The Olympic Committee’s Missed Opportunity

As an Anglophile, I was very excited to hear that the Olympics would be in London this year.  However recently I have become less enthused, upon hearing that the Olympics committee has refused to address violence against women.  Specifically they are refusing to address the proven increased instances of sexual violence that occur along with major sporting events.  Why is there not a whole campaign built around raising awareness about violence against women?  Why don’t they care?

When the advocacy group End Violence Against Women came to the Olympics committee group, Locog, they had planned to collaborate.  End Violence Against Women had recently published research that sighted alarming results including:

“…incidents of violence between partners increased by as much as 30% during England’s fixtures during the 2006 Fifa World Cup. On the day England were beaten 4-1 by Germany in the Football World Cup in 2010, there were record numbers of assaults against sexual partners in Greater Manchester, for example – 350 in a single day.”

Following these disturbing findings, End Violence Against Women lobbied for information about sexual violence to be included for all visitors to the Olympics as well as for all of the athletes.  The group thought that they had reached an agreement with Locog.  Now Locog has gone back on their promise to include multiple types of hotlines for different issues such as rape, domestic violence, trafficking, and sexual assault.  They will instead only provide one hotline for general “victim support.”  The Olympics committee won’t host any further campaign to address these issues, or provide further information, and it is incredibly disappointing.



It’s better than nothing at all, but the problem with only a general “victim support” hotline is that it just won’t be called.  It’s too general and callers will never know which issues the counselors on the other end of the line are mainly trained in. And what about those who feel shame and do not wish to be labeled as a victim?  A victim support hotline could make them feel further shame and discomfort, as opposed to giving them strength and the agency to help themselves heal.  There are different types of violence and all should be addressed as per specific needs.

Violence survivor hotlines are frequently used and are really helpful to those who need it.  The NYC based Safe Horizon, the largest victim’s services agency in the US, reaches more than 250,000 people affected by violence each year.  Safe Horizon provides anonymous hotlines for survivors of domestic violence, crime, rape, sexual assault, and incest.  Anonymous hotlines are very ideal for those who need it.  It is a way to receive immediate and tailored assistance to a crisis.  It might even be easier for some people than going to any sort of therapist, because it’s much more immediate.  Through calling specific crisis hotlines, like the Safe Horizon hotlines, callers can be directed to emergency housing, counseling, legal services, and other support that they may need.  The Olympics committee should look to Safe Horizon’s example, as they have a responsibility to provide similar crisis hotlines with these crucial services for callers.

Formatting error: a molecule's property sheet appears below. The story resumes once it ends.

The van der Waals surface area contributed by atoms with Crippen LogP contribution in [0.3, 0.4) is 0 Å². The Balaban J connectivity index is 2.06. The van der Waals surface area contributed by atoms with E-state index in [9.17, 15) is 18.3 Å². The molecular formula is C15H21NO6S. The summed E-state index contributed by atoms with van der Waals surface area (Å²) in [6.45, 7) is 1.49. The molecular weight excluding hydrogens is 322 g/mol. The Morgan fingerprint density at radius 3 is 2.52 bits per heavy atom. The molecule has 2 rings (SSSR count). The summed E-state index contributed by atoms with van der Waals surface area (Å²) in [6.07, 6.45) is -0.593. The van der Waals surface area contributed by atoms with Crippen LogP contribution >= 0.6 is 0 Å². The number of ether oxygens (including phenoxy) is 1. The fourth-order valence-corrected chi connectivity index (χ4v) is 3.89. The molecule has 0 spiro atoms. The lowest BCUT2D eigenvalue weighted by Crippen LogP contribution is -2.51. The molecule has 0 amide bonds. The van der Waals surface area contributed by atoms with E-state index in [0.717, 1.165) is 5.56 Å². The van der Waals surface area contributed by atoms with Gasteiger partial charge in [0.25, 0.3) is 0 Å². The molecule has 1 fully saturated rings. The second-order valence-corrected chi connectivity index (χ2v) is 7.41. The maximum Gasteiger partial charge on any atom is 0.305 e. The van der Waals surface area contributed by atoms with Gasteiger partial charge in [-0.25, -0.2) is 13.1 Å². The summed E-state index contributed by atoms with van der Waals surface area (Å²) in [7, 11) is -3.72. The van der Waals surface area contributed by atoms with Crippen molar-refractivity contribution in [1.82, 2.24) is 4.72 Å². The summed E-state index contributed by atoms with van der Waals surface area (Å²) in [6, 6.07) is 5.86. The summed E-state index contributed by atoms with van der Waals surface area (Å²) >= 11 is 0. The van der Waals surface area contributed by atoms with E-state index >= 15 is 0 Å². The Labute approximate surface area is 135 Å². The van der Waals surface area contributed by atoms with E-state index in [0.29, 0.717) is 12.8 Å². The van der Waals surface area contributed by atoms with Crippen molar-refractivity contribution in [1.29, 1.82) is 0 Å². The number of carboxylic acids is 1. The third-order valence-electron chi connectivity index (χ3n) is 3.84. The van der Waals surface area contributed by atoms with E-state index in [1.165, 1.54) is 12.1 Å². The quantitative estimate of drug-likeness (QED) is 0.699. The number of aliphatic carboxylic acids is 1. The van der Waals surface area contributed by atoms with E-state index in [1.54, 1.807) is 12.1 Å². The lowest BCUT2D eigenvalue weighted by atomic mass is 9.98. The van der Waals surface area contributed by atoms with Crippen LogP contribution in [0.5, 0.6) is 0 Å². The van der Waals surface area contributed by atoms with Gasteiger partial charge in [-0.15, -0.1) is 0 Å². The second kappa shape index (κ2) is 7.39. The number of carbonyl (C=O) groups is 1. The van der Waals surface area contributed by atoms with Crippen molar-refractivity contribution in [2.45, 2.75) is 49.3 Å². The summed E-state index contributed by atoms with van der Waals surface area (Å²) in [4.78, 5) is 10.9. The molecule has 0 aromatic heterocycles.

I just don’t understand why any organization or anyone would back out of an opportunity to raise awareness and help so many women.  It could only make them look better for their consumers to see that they are interested in helping women who are affected by sexual assault.  The Olympics committee also has the capability to do more than just a hotline, they could have done a whole ad campaign to raise awareness.  Now the Olympics committee is sending the message that they don’t care about violence against women, it’s that simple.  With the money they’ve spent advertising on Coke cans, magazine spreads, commercials for every unrelated product, it’s insulting that they would discount End Violence Against Women’s campaign.  Especially when they clearly have the capability to do a lot with it.



For more information about End Violence Against Women and their London 2012 campaign:



Photo credit secretlondon123 via the Creative Commons License.

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